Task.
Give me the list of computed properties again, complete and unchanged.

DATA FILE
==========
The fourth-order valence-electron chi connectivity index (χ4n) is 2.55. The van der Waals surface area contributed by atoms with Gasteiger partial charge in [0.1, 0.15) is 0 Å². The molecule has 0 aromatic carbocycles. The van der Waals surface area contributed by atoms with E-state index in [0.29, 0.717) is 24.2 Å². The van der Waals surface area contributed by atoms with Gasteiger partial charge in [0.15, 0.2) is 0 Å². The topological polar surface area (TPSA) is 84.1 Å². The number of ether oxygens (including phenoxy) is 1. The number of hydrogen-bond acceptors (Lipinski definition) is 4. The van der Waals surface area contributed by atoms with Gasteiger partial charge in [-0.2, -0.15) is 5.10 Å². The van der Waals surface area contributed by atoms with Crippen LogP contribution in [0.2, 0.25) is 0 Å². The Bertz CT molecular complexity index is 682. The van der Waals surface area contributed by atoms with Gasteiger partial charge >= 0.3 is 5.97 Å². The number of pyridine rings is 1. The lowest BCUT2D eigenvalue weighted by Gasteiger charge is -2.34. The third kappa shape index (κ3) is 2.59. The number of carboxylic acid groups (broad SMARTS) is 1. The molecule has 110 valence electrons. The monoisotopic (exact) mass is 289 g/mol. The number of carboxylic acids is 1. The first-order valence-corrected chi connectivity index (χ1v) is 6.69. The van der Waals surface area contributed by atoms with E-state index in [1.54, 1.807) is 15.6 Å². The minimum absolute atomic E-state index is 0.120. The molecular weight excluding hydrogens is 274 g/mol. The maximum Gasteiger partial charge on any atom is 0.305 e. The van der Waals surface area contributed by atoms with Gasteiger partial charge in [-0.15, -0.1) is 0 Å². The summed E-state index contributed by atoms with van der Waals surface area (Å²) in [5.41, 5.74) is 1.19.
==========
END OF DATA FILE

The fourth-order valence-electron chi connectivity index (χ4n) is 2.55. The van der Waals surface area contributed by atoms with Gasteiger partial charge in [0.1, 0.15) is 0 Å². The molecule has 0 aromatic carbocycles. The van der Waals surface area contributed by atoms with E-state index in [0.29, 0.717) is 24.2 Å². The van der Waals surface area contributed by atoms with Gasteiger partial charge in [0.15, 0.2) is 0 Å². The topological polar surface area (TPSA) is 84.1 Å². The number of ether oxygens (including phenoxy) is 1. The number of hydrogen-bond acceptors (Lipinski definition) is 4. The van der Waals surface area contributed by atoms with Gasteiger partial charge in [-0.2, -0.15) is 5.10 Å². The van der Waals surface area contributed by atoms with Crippen LogP contribution in [0.2, 0.25) is 0 Å². The Bertz CT molecular complexity index is 682. The van der Waals surface area contributed by atoms with Gasteiger partial charge >= 0.3 is 5.97 Å². The number of pyridine rings is 1. The lowest BCUT2D eigenvalue weighted by Gasteiger charge is -2.34. The third kappa shape index (κ3) is 2.59. The number of carboxylic acid groups (broad SMARTS) is 1. The molecule has 110 valence electrons. The monoisotopic (exact) mass is 289 g/mol. The number of carboxylic acids is 1. The first-order valence-corrected chi connectivity index (χ1v) is 6.69. The van der Waals surface area contributed by atoms with E-state index in [1.54, 1.807) is 15.6 Å². The minimum absolute atomic E-state index is 0.120. The molecular weight excluding hydrogens is 274 g/mol. The maximum Gasteiger partial charge on any atom is 0.305 e. The van der Waals surface area contributed by atoms with Gasteiger partial charge in [-0.15, -0.1) is 0 Å². The summed E-state index contributed by atoms with van der Waals surface area (Å²) in [5.41, 5.74) is 1.19.